Get ready for the Amazon Channel or settle for Internet Base Service. Continue reading

Internet Packages like Cable TV Instead of Net Neutrality

packages.jpg Apparently people have trouble imagining what a telco-packaged non-neutral Internet would look like. Think of cable TV. Look at AT&T’s Blue Room. Or look at this graphic, which apparently was originally drawn in May 2006.

Hey, this version doesn’t include Amazon or Craig’s List. So sorry; guess they didn’t pay for access.


PS: Seen on BoingBoing.

Google Planning Fast Trans-Pacific Cable?

pacificcable.jpg Google may be getting into international infrastructure as well as domestic:
Google is planning a multi-terabit undersea communications cable across the Pacific Ocean for launch in 2009, Communications Day has learned.

The Unity cable has been under development for several months, with a group of carriers and Google meeting for high-level talks on the plan in Sydney last week.

Google would not strictly confirm or deny the existence of the Unity plan today, with spokesman Barry Schnitt telling our North American correspondent Patrick Neighly that “Additional infrastructure for the Internet is good for users and there are a number of proposals to add a Pacific submarine cable. We’re not commenting on any of these plans.”

However, Communications Day understands that Unity would see Google join with other carriers to build a new multi-terabit cable. Google would get access to a fibre pair at build cost handing it a tremendous cost advantage over rivals such as MSN and Yahoo, and also potentially enabling it to peer with Asia ISPs behind their international gateways – considerably improving the affordability of Internet services across Asia Pacific.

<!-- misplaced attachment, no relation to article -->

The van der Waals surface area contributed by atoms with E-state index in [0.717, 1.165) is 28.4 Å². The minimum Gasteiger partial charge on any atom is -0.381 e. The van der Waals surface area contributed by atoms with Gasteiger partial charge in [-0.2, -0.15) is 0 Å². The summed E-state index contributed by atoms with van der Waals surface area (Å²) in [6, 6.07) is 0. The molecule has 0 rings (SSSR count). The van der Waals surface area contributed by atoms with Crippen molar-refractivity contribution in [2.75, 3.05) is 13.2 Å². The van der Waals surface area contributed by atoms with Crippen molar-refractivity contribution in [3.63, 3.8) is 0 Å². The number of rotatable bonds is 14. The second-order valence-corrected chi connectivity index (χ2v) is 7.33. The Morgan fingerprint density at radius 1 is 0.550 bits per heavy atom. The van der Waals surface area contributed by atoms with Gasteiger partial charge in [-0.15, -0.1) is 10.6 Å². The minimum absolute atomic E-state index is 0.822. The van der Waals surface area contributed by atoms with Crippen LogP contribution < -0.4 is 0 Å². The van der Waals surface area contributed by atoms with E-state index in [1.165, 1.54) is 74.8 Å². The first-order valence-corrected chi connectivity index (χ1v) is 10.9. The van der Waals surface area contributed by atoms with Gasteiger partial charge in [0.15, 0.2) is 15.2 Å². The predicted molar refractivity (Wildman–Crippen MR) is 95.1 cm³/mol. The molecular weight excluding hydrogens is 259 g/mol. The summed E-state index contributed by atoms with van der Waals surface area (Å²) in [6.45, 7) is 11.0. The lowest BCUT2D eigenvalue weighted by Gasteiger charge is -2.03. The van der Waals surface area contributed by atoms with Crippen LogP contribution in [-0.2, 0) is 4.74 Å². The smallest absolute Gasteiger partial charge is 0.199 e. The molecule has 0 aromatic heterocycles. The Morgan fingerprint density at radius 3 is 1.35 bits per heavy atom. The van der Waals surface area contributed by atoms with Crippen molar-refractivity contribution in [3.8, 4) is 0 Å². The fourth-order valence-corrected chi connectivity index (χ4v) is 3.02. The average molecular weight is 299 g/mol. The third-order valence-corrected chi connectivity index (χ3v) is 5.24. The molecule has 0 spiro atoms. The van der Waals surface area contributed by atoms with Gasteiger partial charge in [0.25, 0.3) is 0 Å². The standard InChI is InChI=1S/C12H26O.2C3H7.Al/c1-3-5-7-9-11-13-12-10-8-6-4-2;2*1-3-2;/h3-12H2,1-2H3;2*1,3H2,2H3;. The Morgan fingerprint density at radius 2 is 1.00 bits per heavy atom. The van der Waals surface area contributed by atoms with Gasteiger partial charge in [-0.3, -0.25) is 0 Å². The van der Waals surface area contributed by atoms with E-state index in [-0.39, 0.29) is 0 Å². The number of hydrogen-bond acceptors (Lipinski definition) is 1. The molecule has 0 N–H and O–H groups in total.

Google plans new undersea “Unity” cable across Pacific by Grahame Lynch, CommsDay ASEAN, September 21st, 2007

Coyly refusing to confirm nor deny, Google has nonetheless left bread crumbs along trail of its ambition: Continue reading

Internet as Analysis Supplier: Is the Surge Working?

michael_greenstone.jpg Steven Levitt points out there are other ways to measure the effects of a military action than listening to politicians or generals, and the Internet can promote the production of such measures, and the analysis of them by multiple parties. On several measures, M.I.T. professor Michael Greenstone finds results of the U.S. “surge” in Iraq to be mixed. Then he brings in another measure:
The most interesting part of Greenstone’s paper is his analysis of the pricing of Iraqi government debt. The Iraq government has issued bonds in the past. These entitle the owner of the bond to a stream of payments over a set period of time, but only if the government does not default on the loan. If Iraq completely implodes, it is highly unlikely that these bonds will be paid off. How much someone would pay for the rights to that stream of payments depends on their estimate of the probability that Iraq will implode.

The bond data, unlike the other sources he examines, tell a clear story: the financial markets say the surge is not working. Since the surge started, the market’s estimate of the likelihood of default by the Iraqi government has increased by 40 percent.

Is the Surge Working? Ask the Data, Not the Politicians, By Steven D. Levitt, Freakonomics, September 15, 2007, 11:55 am

This kind of analysis seldom gets written for traditional channels because (2) there’s no academic incentive for it and (3) the only money in it is usually from special interests. Here’s the main point:
1. This paper shows how good economic analysis can contribute in a fundamental way to public policy. Anyone who reads Greenstone’s article will recognize that it is careful and thorough. It is even-handed and apolitical. It combines state-of-the-art data analysis techniques with economic logic (e.g., using market prices to draw conclusions about how things are going).